Google and local tourist offices
We enjoy visiting ghost towns, which we often find by simply googling “ghost towns” and the name of the place we’re going. We also use ghosttowns.com.
You will also find several local tourist offices, with their own websites filled with useful information.
For the hours we’re going to spend in Budapest, we found the website We Love Budapest. It has lots of useful information and places worth visiting. Google really is your friend when trying to find sites like this!
Groups and pages like this are great for inspiration, both attractions and destinations. In addition to ask for advice in some of them, you can also get a lot of great info just by reading the answers to other peoples questions. And you might be able to chime in with your own answers.
Geocaches and other geocachers
The next part will cover the first part of how we select caches. But it’s not a secret that geocaches are a fantastic source to a lot of great experiences and interesting places! Often you can find great places just by looking at caches with lots of favorite points. But even better, look at the number of pictures in the cache gallery. All really great places almost always have lots of photos in the gallery. And with photos, it’s easy to be tempted to go there 😉
Also remember to listen to other geocachers. Speak with people on events. Read logs. Read caching blogs. Watch geocaching vloggers on YouTube.
Geocache of the Week is also often worth checking out.
Friends and family
Maybe you know someone that’s already been to the place you’re planning to visit? Ask them for advice! Listen to their stories. Maybe they’ve visited a place or a restaurant (or something else) that you just have to visit.
We often give advice like this very high priority when deciding where we want to go.
This is not strictly necessary with all the great online resources listed above. But sometimes it’s nice to look at the paper version of Atlas Obscura. We know that the places listed there, is hand selected and probably worth a visit. It’s quicker and easier to read through the different parts here, than to look at the map and search.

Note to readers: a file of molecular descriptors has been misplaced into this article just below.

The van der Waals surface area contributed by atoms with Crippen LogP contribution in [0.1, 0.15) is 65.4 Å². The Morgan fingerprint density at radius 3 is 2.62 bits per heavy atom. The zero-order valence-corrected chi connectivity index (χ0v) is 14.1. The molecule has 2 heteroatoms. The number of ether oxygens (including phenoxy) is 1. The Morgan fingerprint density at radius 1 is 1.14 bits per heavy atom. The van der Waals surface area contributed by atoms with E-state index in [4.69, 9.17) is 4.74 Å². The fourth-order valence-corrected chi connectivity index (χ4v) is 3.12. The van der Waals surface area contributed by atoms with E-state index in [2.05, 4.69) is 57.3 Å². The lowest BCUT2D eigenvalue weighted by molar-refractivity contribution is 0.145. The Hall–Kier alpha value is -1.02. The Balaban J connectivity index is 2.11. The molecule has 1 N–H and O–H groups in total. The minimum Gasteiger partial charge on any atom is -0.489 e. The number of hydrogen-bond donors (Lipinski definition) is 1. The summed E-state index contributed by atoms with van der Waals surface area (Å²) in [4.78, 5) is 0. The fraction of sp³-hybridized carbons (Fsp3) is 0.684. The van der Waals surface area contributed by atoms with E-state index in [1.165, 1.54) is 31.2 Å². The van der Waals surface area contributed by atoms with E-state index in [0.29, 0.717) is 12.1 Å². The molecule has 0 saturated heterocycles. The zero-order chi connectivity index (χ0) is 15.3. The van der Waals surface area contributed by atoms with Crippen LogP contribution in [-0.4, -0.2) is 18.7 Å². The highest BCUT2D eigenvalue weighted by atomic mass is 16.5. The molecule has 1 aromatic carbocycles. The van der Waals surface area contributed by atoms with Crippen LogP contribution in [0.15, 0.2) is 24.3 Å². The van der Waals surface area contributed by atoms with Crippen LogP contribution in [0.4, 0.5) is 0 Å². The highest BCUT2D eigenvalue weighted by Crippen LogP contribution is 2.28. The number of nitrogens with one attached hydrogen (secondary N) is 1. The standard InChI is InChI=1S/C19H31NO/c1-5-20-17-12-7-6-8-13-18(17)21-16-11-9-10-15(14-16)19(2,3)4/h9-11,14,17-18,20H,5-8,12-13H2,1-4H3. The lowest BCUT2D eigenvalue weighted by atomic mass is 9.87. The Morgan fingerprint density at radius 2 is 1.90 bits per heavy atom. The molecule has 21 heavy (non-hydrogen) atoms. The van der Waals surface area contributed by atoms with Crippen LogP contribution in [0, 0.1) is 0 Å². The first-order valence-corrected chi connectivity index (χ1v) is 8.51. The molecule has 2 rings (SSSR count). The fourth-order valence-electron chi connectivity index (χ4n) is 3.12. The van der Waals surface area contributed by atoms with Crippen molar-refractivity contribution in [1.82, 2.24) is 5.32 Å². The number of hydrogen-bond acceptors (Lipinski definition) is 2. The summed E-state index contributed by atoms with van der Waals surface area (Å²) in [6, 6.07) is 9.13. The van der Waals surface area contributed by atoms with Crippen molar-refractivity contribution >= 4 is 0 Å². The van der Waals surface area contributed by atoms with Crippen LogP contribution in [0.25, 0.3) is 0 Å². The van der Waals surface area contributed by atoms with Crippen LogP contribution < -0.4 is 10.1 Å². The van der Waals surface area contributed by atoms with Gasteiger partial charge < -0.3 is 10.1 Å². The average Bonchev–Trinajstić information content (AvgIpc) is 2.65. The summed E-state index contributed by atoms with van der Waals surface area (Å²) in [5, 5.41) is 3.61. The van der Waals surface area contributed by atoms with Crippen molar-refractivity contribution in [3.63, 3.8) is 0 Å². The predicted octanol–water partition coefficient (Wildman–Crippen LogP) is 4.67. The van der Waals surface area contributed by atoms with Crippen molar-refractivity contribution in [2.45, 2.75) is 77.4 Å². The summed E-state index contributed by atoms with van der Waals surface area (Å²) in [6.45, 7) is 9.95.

We also sometimes order (free) magazines from the local tourist offices.
Keep track of the suggestions
When we find inspiration from so many different sources, it’s important to keep track of which ones we want to visit. And we do that in the exact same way as we do for hotels and other stuff. We use comments and the link collection on cachetur.no.
When we finally decide on what we’re actually going to visit, we gather information about opening hours, ticket prices etc. Remember to check the opening hours for the day you’re actually going there. Many places have opening hours adjusted for the season, and some places have closed on some weekdays (usually Sunday, Monday or Tuesday). But there’s also a lot of places you can visit that’s open 24/7. And a lot of places can be visited after closing hours as well, just a bit limited.
Once we have all the information we need, we add it as a waypoint in the trip. We use the geocoding tool on cachetur.no, or Google Maps, to find the coordinates.
We add the information about opening hours, ticket prices etc. as a comment on the waypoint. If we need to add more info, like addresses etc., we add that in the print description.
And then we continue like this, until we’ve decided all the places we want to visit and found all the information we need about them.
Do you have any related tips or tricks we haven’t mentioned above?